Commission Improves the Ranching for Wildlife Program

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At a meeting in Lamar last Thursday, the Colorado Wildlife Commission voted to adopt several regulations and endorsed other changes to the Ranching for Wildlife Program in order to address some of the concerns that have been voiced about the program by the public. Ranching for Wildlife is a twenty-year old Division of Wildlife (DOW) program that provides access to hunting licenses and flexibility in seasons to large ranches who agree to manage their lands for wildlife and allow limited public access for hunting. The program has opened more than a million acres of private land to public hunters.

Most of these changes were proposed by the Ranching for Wildlife Review Committee, a group of sportsmen, landowners, ranches, and DOW representatives.

The Commission approved a license allocation system that rewards participating ranches that agree to provide better service to public hunters on their properties, assist the DOW in reaching herd objectives or improve wildlife habitat.

Currently most Ranching for Wildlife ranches qualify for 90 percent of the male licenses for deer, elk, and pronghorn with the remaining 10 percent given to the public through a draw process. Under the new incentive-based system, ranches would start at 80 percent of the male licenses, but could qualify for 85 percent or 90 percent after three years by meeting high performance criteria such as enhancing hunter success, hunter satisfaction, exceptional habitat improvement, or exceptional contributions towards herd management. In addition to the increased allocation of male licenses going to the public, all female licenses will go to the public under the new system.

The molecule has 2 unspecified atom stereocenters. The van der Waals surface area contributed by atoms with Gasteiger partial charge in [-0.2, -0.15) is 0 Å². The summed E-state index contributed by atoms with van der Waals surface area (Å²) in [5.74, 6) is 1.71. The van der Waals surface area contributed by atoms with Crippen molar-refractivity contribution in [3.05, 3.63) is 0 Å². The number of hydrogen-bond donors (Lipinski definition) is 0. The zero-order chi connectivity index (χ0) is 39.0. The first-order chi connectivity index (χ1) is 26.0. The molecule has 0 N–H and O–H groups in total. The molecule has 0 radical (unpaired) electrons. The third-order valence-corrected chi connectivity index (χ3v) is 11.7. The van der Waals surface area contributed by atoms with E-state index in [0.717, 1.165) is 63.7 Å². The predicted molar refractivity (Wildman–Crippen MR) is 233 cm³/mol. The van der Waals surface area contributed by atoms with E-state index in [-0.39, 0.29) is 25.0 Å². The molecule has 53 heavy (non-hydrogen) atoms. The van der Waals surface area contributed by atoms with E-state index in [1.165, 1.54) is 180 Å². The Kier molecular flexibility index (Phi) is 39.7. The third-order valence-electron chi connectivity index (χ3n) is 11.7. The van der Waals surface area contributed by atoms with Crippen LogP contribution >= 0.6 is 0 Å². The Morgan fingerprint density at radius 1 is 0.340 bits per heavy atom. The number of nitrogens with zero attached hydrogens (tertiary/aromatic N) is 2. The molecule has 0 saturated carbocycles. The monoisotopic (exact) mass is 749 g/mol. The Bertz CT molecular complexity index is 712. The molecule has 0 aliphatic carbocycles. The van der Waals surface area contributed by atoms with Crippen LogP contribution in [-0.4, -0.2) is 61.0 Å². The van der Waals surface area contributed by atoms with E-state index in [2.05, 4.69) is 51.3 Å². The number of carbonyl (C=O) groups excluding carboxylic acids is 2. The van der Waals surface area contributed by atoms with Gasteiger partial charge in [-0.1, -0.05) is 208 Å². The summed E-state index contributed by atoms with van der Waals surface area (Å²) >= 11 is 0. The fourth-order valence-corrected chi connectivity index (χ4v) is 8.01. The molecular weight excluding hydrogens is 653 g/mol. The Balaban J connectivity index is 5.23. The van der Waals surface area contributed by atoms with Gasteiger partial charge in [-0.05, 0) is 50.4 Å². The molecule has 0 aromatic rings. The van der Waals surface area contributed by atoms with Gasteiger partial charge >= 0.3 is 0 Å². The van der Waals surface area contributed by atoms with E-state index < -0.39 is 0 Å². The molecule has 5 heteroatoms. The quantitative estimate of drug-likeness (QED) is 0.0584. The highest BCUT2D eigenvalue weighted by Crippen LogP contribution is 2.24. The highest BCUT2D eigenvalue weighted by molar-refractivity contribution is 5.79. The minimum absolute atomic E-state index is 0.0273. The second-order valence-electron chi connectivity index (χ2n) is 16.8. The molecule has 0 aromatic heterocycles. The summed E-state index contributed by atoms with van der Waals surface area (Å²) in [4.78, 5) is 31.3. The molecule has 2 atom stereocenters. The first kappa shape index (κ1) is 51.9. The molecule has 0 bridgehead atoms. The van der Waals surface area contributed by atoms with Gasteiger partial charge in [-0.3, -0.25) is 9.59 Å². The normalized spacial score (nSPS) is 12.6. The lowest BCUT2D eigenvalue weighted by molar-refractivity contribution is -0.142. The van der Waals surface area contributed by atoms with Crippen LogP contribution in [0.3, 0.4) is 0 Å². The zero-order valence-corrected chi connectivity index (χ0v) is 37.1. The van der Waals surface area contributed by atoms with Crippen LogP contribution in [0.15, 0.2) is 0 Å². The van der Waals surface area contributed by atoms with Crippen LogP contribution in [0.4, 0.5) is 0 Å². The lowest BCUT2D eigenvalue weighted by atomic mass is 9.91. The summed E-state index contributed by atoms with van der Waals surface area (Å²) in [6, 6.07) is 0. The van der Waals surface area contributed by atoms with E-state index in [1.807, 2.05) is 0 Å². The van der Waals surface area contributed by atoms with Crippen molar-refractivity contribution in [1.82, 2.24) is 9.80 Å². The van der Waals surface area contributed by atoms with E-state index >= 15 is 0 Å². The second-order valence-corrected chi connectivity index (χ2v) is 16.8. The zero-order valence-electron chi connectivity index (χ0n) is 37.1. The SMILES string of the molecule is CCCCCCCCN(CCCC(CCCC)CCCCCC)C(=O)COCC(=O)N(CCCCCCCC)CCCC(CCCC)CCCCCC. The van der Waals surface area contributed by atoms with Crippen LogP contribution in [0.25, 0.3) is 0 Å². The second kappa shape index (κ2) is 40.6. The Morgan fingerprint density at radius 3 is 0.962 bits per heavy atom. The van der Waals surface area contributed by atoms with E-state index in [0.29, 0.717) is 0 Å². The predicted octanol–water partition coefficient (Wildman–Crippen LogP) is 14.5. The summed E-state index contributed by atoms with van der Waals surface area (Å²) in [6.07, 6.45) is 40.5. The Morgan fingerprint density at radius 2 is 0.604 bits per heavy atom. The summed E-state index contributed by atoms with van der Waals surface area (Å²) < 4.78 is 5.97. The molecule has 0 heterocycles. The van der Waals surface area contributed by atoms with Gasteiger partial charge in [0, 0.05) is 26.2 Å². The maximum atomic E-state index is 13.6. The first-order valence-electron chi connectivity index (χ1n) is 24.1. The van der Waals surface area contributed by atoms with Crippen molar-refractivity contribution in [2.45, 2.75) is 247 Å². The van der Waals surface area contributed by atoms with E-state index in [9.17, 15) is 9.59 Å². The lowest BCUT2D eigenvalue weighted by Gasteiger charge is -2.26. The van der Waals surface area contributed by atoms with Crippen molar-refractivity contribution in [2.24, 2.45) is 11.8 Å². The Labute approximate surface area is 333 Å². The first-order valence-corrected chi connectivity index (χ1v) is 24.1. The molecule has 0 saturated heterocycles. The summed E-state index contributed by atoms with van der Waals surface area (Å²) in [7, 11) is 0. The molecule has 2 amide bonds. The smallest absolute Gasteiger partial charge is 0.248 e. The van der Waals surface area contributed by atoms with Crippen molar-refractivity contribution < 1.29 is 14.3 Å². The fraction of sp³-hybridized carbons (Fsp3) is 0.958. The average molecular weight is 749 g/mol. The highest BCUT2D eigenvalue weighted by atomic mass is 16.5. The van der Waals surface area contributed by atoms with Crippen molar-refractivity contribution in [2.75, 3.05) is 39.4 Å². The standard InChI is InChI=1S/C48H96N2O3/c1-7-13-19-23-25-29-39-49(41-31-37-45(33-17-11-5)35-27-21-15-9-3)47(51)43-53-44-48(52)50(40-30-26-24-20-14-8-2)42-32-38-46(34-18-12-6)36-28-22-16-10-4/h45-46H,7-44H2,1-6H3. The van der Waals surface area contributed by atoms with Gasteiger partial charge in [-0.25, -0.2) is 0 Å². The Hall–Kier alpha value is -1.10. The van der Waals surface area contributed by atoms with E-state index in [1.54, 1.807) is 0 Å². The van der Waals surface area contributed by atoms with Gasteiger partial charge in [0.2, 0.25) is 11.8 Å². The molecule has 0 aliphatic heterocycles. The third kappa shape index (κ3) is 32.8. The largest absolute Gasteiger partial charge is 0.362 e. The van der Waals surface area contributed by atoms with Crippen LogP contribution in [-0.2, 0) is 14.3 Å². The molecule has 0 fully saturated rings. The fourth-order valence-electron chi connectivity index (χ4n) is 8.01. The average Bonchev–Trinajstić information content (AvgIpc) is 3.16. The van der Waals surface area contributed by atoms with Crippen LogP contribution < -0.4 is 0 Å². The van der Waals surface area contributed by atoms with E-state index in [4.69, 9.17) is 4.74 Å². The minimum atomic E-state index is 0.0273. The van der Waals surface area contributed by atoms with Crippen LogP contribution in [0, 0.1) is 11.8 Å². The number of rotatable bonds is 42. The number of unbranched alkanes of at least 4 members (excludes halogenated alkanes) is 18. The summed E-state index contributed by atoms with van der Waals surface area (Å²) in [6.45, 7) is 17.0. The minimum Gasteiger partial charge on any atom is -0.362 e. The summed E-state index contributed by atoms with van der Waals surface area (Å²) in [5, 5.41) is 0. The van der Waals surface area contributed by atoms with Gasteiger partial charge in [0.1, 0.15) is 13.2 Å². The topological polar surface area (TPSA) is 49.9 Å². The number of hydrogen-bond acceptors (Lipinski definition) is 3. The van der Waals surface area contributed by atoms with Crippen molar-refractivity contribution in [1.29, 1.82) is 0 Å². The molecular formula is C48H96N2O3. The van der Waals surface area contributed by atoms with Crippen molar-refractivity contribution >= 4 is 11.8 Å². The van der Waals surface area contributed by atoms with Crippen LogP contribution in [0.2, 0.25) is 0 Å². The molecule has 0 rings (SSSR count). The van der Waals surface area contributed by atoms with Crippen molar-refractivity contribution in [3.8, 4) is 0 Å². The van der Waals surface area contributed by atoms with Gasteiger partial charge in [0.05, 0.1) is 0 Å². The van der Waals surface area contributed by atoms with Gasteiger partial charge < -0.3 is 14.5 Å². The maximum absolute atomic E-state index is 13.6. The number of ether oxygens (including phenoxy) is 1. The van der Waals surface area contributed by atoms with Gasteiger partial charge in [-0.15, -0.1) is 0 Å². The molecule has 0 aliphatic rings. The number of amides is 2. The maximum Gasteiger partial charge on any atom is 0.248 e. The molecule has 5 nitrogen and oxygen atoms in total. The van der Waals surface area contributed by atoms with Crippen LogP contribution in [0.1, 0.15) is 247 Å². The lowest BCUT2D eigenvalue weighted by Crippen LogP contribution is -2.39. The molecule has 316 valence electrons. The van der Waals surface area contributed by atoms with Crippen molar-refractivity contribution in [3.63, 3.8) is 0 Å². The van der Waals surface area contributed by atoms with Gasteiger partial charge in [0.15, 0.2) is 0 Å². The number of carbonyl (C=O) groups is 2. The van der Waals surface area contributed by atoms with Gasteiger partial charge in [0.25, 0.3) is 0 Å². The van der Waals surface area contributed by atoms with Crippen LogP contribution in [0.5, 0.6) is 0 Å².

Other changes to the program that will benefit sportsmen include:

-To remain in the program, ranches must meet four mandatory requirements: improve habitat, maintain high public hunter satisfaction, maintain high hunter success rates, and assist the DOW with meeting big game herd objectives.

-In an effort to improve elk distribution during regular rifle seasons, ranches must schedule hunts during this period. The number of hunts occurring during regular rifle seasons must be equal to or greater than 25 percent of the private license allocation.

-The Commission also asked that public hunters who participate in the Ranching for Wildlife program be informed of any charges by ranches for additional services like guiding or game retrieval, and that the DOW report on the status of the program on an annual basis.

The new regulations and guidelines will go into effect in 2006. Ranches that currently participate in the program will be assessed by DOW staff as to which license distribution ratio they will qualify for.

For additional information on other improvements made to the program and to view the Ranching for Wildlife Review Committee’s Report, please visit: http://wildlife.state.co.us/Ranching/review.asp.